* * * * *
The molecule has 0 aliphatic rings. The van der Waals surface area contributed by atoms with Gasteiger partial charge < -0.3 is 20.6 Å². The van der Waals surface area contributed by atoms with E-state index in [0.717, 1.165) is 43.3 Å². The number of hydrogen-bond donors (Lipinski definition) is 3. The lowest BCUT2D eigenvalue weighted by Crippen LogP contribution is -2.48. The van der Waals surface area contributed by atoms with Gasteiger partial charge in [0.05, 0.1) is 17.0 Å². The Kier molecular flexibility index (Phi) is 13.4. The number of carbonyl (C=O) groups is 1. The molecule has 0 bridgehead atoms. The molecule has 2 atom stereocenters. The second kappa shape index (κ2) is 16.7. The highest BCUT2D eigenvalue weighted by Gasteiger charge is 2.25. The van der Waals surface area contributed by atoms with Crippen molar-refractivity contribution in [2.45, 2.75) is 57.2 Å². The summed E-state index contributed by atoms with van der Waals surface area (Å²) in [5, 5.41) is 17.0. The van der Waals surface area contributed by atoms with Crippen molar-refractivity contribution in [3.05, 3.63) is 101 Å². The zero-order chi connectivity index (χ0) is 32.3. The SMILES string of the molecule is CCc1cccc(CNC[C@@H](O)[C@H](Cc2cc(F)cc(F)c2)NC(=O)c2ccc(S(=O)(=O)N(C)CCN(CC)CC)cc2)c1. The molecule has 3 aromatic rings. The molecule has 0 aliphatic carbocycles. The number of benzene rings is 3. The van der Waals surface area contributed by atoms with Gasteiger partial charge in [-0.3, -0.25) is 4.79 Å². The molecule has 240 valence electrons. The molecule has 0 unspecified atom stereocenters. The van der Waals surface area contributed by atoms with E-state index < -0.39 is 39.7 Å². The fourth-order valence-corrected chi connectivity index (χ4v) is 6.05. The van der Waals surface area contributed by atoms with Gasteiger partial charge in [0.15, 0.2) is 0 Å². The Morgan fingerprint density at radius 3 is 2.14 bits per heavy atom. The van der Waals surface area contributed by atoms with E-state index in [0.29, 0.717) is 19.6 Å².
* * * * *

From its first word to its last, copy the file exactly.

The molecule has 0 aliphatic rings. The van der Waals surface area contributed by atoms with Gasteiger partial charge < -0.3 is 20.6 Å². The van der Waals surface area contributed by atoms with E-state index in [0.717, 1.165) is 43.3 Å². The number of hydrogen-bond donors (Lipinski definition) is 3. The lowest BCUT2D eigenvalue weighted by Crippen LogP contribution is -2.48. The van der Waals surface area contributed by atoms with Gasteiger partial charge in [0.05, 0.1) is 17.0 Å². The Kier molecular flexibility index (Phi) is 13.4. The number of carbonyl (C=O) groups is 1. The molecule has 0 bridgehead atoms. The molecule has 2 atom stereocenters. The second kappa shape index (κ2) is 16.7. The highest BCUT2D eigenvalue weighted by Gasteiger charge is 2.25. The van der Waals surface area contributed by atoms with Crippen molar-refractivity contribution in [2.45, 2.75) is 57.2 Å². The summed E-state index contributed by atoms with van der Waals surface area (Å²) in [5, 5.41) is 17.0. The van der Waals surface area contributed by atoms with Crippen molar-refractivity contribution in [3.05, 3.63) is 101 Å². The zero-order chi connectivity index (χ0) is 32.3. The SMILES string of the molecule is CCc1cccc(CNC[C@@H](O)[C@H](Cc2cc(F)cc(F)c2)NC(=O)c2ccc(S(=O)(=O)N(C)CCN(CC)CC)cc2)c1. The molecule has 3 aromatic rings. The molecule has 0 aliphatic carbocycles. The number of benzene rings is 3. The van der Waals surface area contributed by atoms with Gasteiger partial charge in [-0.3, -0.25) is 4.79 Å². The molecule has 240 valence electrons. The molecule has 0 unspecified atom stereocenters. The van der Waals surface area contributed by atoms with E-state index < -0.39 is 39.7 Å². The fourth-order valence-corrected chi connectivity index (χ4v) is 6.05. The van der Waals surface area contributed by atoms with Gasteiger partial charge in [0.15, 0.2) is 0 Å². The Morgan fingerprint density at radius 3 is 2.14 bits per heavy atom. The van der Waals surface area contributed by atoms with E-state index in [0.29, 0.717) is 19.6 Å².